Have you ever gotten into the bad habit of spending too much time on Facebook… scrolling, scrolling, scrolling?
It’s maddening to know that I can get hooked into whatever algorithm that makes me into a FB junkie.
After reading Jordan Raynor’s new book Redeeming Your Time, I was convinced that I was spending way too much of my “downtime” scrolling through Facebook.
While it made sense to use social media as a business and networking channel, I had become overly dependent on it for my “social life” and “entertainment,” which frankly was hollow and not really fulfilling.
So, want to know what I did to quit and create a better habit?
Here is what worked for me that may inspire you:
- First, I just started by removing the Facebook app from my Smartphone. Just wiped it off.
- Next, I remembered what is important and what gets priority at certain times. I re-committed to work/life boundaries, which is critical for me as I have a home-based business, homeschool and do almost all things at home.
- Removing the app from my Smartphone took away the ease/convenience of just checking a post every time I looked at my phone. In order for me to check-it now, I must go to my laptop which is more like my work-mode space with digital media. This physical change seems to keep me to shorter times online. It helped me keep my work/life boundaries and stay focused on my family and self.
- Then, I implemented a friends and family news curation approach. I let my family and friends know I was off Facebook and would prefer to get a text or call from them if there was something important I should know, celebrate or communicate with them about (thanks Jordan!).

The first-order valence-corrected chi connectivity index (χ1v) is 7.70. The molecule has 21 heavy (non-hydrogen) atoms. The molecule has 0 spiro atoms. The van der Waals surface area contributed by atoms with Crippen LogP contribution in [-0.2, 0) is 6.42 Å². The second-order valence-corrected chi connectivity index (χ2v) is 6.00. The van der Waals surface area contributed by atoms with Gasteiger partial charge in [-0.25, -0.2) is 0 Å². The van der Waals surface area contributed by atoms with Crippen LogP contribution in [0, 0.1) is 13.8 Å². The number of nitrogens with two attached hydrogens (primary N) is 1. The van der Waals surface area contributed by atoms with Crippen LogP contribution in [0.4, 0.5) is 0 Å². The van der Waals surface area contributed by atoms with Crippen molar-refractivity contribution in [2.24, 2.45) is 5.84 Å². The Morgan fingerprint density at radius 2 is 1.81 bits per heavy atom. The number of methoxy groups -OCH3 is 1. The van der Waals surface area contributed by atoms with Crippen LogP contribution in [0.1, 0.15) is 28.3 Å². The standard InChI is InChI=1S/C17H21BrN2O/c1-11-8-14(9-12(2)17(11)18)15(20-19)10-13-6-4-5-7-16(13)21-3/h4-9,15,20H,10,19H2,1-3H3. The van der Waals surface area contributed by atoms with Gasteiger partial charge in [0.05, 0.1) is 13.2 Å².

- Finally, I’ve delegated most of my business social media communications to my virtual assistant or just check my notifications that now come via personal email. This helps me not completely ignore when people have tagged/liked/shared on my FB account. This review happens within 15 minutes, again preferably on my laptop workstation, where I determine what I might reply to personally or delegate it.
Imagine what you could do with your time and headspace without constantly checking social media?
Well, here are some things I’ve noticed after 30 days:
- I picked up one of my wife’s many novels and was entertained… I even was invited to her book club and enjoyed talking with real people about the book.
- I enrolled in an online course that I’ve committed one hour per week for continued education and enrichment.
- I’m walking my dog more and meeting other dog-owners at the dog park!
- I’m finding more time to spend with my teenagers and discover what interests them.
Maybe we become more human, more social, and more connected to ourselves and those around us when we redesign our digital lives and create better habits with our social media use.
I’m curious what your experience has been with social media and other digital distractions. How have you formed better relationships and habits?